if(num_elements < temp)//if the num_elements is less than temp(the original num_elements)
                {
                    num_elements++;//increment num_elements. This will keep incrementing to create the new num_elements based the number of elements cut off in the resize
                }
            }
            size = p_size;//sets the old size to be equal to the new size
            cout << "Did i get this far ";
            if(m_array != 0)
            {
            cout << "\nI am just about to delete ";
            delete[] m_array;//deletes the old array
            }
            m_array = newArray;//makes m_array point at the new array
            newArray = 0;//makes newArray a null pointer
        }
    }
//---------------------------------------------------------------------------------------
// Name:             Push
// Description:      
//---------------------------------------------------------------------------------------
void push(Datatype p_item)
{
    if(num_elements == size)//checks if the array is full and needs to be resized
    {
        Resize(size + g_size);//calls the resize function
    }

    int pos = num_elements;
    for(int x=0;x<num_elements;x++)
    {
        if(p_item < m_array[x])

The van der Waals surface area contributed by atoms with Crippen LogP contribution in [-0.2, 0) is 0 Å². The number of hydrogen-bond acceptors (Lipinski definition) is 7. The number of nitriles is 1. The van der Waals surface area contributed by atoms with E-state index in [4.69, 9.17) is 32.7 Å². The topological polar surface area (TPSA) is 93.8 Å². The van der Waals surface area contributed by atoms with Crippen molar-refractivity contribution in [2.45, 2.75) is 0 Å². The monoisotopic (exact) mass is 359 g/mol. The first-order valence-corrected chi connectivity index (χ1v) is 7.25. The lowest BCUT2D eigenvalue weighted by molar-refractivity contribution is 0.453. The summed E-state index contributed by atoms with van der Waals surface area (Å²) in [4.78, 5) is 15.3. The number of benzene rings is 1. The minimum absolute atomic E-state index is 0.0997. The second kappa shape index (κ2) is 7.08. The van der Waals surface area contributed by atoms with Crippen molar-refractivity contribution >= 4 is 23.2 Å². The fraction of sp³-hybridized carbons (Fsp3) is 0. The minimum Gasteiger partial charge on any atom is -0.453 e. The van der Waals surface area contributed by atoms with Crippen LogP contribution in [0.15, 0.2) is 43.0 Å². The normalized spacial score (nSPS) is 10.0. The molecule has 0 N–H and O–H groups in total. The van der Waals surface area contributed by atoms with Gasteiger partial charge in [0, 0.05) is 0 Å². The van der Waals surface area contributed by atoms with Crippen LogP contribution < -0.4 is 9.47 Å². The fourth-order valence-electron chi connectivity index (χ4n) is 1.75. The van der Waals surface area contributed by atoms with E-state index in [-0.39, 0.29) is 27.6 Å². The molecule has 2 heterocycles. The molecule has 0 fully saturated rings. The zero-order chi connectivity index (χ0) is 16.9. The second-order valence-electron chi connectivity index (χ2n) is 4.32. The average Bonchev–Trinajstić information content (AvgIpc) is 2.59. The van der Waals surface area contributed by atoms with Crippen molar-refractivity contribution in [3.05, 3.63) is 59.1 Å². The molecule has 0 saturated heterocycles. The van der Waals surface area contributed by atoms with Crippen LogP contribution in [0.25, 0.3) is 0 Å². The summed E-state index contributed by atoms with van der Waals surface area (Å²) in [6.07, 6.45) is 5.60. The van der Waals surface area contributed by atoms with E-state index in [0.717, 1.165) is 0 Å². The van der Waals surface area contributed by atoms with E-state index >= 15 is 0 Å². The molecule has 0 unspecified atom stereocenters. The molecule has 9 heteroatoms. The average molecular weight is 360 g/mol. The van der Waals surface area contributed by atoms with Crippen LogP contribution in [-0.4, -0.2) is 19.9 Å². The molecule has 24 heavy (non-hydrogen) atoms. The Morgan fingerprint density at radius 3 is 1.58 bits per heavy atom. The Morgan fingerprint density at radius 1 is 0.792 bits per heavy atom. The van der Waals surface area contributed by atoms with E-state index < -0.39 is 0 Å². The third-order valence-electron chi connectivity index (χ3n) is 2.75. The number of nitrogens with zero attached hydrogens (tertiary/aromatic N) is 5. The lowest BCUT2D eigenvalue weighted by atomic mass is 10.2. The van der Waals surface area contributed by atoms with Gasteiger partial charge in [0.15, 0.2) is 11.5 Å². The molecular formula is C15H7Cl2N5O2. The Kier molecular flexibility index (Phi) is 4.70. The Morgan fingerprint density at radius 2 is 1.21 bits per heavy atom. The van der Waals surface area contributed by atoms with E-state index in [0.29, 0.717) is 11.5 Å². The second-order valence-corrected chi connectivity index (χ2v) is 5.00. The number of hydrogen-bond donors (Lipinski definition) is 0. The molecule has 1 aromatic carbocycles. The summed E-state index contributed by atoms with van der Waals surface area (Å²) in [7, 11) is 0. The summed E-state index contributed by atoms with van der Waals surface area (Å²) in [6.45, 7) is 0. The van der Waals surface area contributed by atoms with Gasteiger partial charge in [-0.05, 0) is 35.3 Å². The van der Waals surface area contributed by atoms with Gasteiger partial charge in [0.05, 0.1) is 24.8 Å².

{
        pos=x;
        }
    }

    //loops through the array from high to low moving all values to the right
    //to make space for the passed in value until it gets to the right place
    for(int index = num_elements; index >= pos; index--)
    {
        m_array[index] = m_array[index-1];//moves the values to the right
    }
        m_array[pos] = p_item;//the passed in value is positioned into its ordered position
        num_elements++;

    cout<< "Num Elements " << num_elements;
    cout<< "Size " <<size;
}

    //--------------------------------------------------------------------------------------------
    //  Name:           Constructor.
    //  Description:    Constructs the Array.
    //--------------------------------------------------------------------------------------------
    OrderedArray(int p_size, int grow_size)
    {
        //Sets the Array size.
        m_array = new Datatype[p_size,grow_size];   
        size = p_size;
        g_size = grow_size; 
        //How many elements are in the Array.
    num_elements = 0;               
}

//size and g_size are given its value by the user at the start of the program.

share|improve this question
    
You're likely overwriting the bounds of your array, and the checking isn't performed until releasing the memory to the heap. You should show how you're populating the array, and try to reduce this to a sscce.org –  Chad Mar 12 '13 at 20:45
    
Ok, Im populating the array with an ordered push at the users discretion... Il edit the push function into my code :) –  Becca Mar 12 '13 at 20:46